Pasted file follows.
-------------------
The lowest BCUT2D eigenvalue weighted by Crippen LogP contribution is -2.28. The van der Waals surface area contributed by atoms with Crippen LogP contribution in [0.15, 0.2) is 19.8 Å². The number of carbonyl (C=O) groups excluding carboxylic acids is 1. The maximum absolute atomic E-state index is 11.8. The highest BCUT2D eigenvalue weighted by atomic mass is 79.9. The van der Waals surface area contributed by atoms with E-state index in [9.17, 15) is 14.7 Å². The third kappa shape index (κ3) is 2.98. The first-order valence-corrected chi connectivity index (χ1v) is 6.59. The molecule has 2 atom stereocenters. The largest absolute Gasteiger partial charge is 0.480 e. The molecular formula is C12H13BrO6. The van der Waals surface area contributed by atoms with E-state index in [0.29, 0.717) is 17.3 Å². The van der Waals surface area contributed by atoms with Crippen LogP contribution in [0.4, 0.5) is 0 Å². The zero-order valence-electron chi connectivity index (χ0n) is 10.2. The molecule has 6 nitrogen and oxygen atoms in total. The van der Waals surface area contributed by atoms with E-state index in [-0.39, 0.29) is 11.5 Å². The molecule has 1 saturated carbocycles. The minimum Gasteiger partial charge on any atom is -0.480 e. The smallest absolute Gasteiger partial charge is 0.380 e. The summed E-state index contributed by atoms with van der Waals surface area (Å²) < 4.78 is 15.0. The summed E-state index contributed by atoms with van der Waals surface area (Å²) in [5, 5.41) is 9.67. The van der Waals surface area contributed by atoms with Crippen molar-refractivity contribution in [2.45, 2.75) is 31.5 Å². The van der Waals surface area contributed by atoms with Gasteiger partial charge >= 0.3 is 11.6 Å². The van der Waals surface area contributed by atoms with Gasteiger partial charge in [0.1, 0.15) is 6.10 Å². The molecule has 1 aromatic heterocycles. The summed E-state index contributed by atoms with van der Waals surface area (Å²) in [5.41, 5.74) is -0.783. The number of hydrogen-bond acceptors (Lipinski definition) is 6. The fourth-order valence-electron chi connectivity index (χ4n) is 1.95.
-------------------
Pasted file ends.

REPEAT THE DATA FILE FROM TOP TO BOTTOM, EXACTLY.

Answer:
The lowest BCUT2D eigenvalue weighted by Crippen LogP contribution is -2.28. The van der Waals surface area contributed by atoms with Crippen LogP contribution in [0.15, 0.2) is 19.8 Å². The number of carbonyl (C=O) groups excluding carboxylic acids is 1. The maximum absolute atomic E-state index is 11.8. The highest BCUT2D eigenvalue weighted by atomic mass is 79.9. The van der Waals surface area contributed by atoms with E-state index in [9.17, 15) is 14.7 Å². The third kappa shape index (κ3) is 2.98. The first-order valence-corrected chi connectivity index (χ1v) is 6.59. The molecule has 2 atom stereocenters. The largest absolute Gasteiger partial charge is 0.480 e. The molecular formula is C12H13BrO6. The van der Waals surface area contributed by atoms with E-state index in [0.29, 0.717) is 17.3 Å². The van der Waals surface area contributed by atoms with Crippen LogP contribution in [0.4, 0.5) is 0 Å². The zero-order valence-electron chi connectivity index (χ0n) is 10.2. The molecule has 6 nitrogen and oxygen atoms in total. The van der Waals surface area contributed by atoms with E-state index in [-0.39, 0.29) is 11.5 Å². The molecule has 1 saturated carbocycles. The minimum Gasteiger partial charge on any atom is -0.480 e. The smallest absolute Gasteiger partial charge is 0.380 e. The summed E-state index contributed by atoms with van der Waals surface area (Å²) < 4.78 is 15.0. The summed E-state index contributed by atoms with van der Waals surface area (Å²) in [5, 5.41) is 9.67. The van der Waals surface area contributed by atoms with Crippen molar-refractivity contribution in [2.45, 2.75) is 31.5 Å². The van der Waals surface area contributed by atoms with Gasteiger partial charge >= 0.3 is 11.6 Å². The van der Waals surface area contributed by atoms with Gasteiger partial charge in [0.1, 0.15) is 6.10 Å². The molecule has 1 aromatic heterocycles. The summed E-state index contributed by atoms with van der Waals surface area (Å²) in [5.41, 5.74) is -0.783. The number of hydrogen-bond acceptors (Lipinski definition) is 6. The fourth-order valence-electron chi connectivity index (χ4n) is 1.95.